1930-1947 Mind A Quarterly Review of Psychology and Philosophy
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New Series 'Mind' was established in 1876 by the Scottish philosopher Alexander Bain (University of Aberdeen) with his colleague and former student George Croom Robertson (University College London) as editor-in-chief. With the death of Robertson in 1891, George Stout took over the editorship and began a 'New Series'. The current editor is Thomas Baldwin (University of York). In the first issue, Robertson wrote;"Now, if there were a journal that set itself to record all advances in psychology, and gave encouragement to special researches by its readiness to publish them, the uncertainty hanging over the subject could hardly fail to be dispelled. Either psychology would in time pass with general consent into the company of the sciences, or the hollowness of its pretensions would be plainly revealed. Nothing less, in fact, is aimed at in the publication of Mind than to procure a decision of this question as to the scientific standing of psychology." Many famous essays have been published in Mind by such figures as Charles Darwin, J. M. E. McTaggart and Noam Chomsky. Three of the most famous, arguably, are Lewis Carroll's "What the Tortoise Said to Achilles" (1895), Bertrand Russell's "On Denoting" (1905), and Alan Turing's "Computing Machinery and Intelligence" (1950), in which he first proposed the Turing test. Volume XXXIX. No. 155, July 1930. Volume XXXIX. No. 156, October 1930. Volume XLVI. No. 181, January 1937. Volume XLVI. No. 182, April 1937. Volume XLVI. No. 183, July 1937. Volume XLVI. No. 184, October 1937. Volume XLVII. No. 185, January 1938. Volume XLVII. No. 186, April 1938. Volume XLVII. No. 187, July 1938. Volume XLVII. No. 188, October 1938. Volume XLVIII. No. 189, January 1939. Volume XLVIII. No. 190, April 1939. Volume XLVIII. No. 191, July 1939. Volume XLVIII. No. 192, October 1939. Volume XLIX. No. 193, January 1940. Volume XLIX. No. 194, April 1940. Volume XLIX. No. 195, July 1940. Volume XLIX. No. 196, October 1940. Volume L. No. 197, January 1941. Volume L. No. 198, April 1941. Volume L. No. 199, July 1941. Volume LI. No. 201, January 1942. Volume LI. No. 202, April 1942. Volume LI. No. 203, July 1942. Volume LI. No. 204, October 1942. Volume LII. No. 205, January 1943. Volume LII. No. 206, April 1943. Volume LII. No. 207, July 1943. Volume LII. No. 208, October 1943. Volume LIII. No. 209, January 1944. Volume LIII. No. 210, April 1944. Volume LIII. No. 209, January 1944. Volume LIII. No. 211, July 1944. Volume LIII. No. 212, October 1944. Volume LIV. No. 213, January 1945. Volume LIV. No. 214, April 1945. Volume LIV. No. 215, July 1945. Volume LIV. No. 216, October 1945. Volume LV. No. 217, January 1946. Volume LV. No. 218, April 1946. Volume LV. No. 219, July 1946. Volume LV. No. 220, October 1946. Volume LVI. No. 221, January 1947. Volume LVI. No. 222, April 1947. Volume LVI. No. 223, July 1947. Volume LVI. No. 224, October 1947. Notable articles within this collection include; "The Emotive Meaning of Ethical Terms" (1937) by Charles Leslie Stevenson, "Studies in the Logic of Confirmation" (1945) by Carl G. Hempel, and "The Contrary-to-Fact Conditional" (1946) by Roderick M. Chisholm. Each volume is in its original publishers' paper wraps. George Edward Moore was an English philosopher. He was, with Bertrand Russell, Ludwig Wittgenstein, and (before them) Gottlob Frege, one of the founders of the analytic tradition in philosophy. Along with Russell, he led the turn away from idealism in British philosophy, and became well known for his advocacy of common sense concepts, his contributions to ethics, epistemology, and metaphysics, and "his exceptional personality and moral character." He was Professor of Philosophy at the University of Cambridge, highly influential among (though not a member of) the Bloomsbury Group, and the editor of these influential journals between 1921 and 1947.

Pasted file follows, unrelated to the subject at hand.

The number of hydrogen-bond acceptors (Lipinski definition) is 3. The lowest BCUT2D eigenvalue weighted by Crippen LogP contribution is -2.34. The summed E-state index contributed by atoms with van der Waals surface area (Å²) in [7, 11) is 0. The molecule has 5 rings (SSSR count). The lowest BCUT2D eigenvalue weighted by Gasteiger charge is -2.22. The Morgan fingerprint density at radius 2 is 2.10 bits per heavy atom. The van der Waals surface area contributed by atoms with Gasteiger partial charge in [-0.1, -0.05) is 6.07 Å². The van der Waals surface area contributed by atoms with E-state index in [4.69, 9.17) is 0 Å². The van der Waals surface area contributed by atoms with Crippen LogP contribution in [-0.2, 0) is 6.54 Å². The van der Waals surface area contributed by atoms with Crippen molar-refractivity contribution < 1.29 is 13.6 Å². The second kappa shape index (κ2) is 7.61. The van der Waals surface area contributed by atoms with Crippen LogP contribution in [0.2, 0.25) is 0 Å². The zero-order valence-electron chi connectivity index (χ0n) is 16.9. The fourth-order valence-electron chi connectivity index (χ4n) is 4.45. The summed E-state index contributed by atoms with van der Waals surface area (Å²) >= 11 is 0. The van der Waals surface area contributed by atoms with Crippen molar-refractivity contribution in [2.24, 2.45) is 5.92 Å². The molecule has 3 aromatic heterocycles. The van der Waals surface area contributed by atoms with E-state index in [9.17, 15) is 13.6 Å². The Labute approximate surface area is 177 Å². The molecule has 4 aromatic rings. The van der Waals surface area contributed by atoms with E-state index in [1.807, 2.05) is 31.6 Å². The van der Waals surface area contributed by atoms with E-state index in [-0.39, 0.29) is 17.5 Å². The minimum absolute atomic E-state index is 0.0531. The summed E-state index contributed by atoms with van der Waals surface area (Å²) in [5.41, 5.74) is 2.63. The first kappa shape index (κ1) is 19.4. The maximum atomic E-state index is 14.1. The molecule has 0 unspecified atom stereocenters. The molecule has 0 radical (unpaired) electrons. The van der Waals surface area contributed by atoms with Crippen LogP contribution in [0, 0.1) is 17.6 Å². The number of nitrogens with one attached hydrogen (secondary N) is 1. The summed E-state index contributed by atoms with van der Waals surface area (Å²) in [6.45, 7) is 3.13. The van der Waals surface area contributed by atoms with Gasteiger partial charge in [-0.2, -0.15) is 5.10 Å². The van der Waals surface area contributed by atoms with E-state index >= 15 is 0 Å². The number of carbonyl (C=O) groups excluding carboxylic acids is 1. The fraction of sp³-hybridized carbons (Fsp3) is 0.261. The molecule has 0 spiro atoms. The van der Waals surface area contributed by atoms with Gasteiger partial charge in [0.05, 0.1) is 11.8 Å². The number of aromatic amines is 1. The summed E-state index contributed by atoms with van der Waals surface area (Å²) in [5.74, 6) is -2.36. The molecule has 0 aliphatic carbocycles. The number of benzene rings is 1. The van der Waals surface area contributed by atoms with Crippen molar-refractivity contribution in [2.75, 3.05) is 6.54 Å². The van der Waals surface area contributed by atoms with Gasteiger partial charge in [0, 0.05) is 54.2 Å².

In original publishers' paper wraps. Externally, sound, chipped to the extremities, with sunning to the wraps. Slight marks to the wraps. No. 156's front wrap is detached, lacking rear wrap. Slight loss to rear wrap of No. 155, Large closed tear to front wrap of No. 193. Neat ink signature to front wrap of No.s 155 and 156. Loss to front wrap of No. 186. Evidence of past worming to last few leaves and rear wrap of No. 197. Internally, generally firmly bound, with some straining to No. 190, No. 195, and No. 197. Pages bright throughout, with many leaves that are unopened. Generally clean, with the odd light spot.
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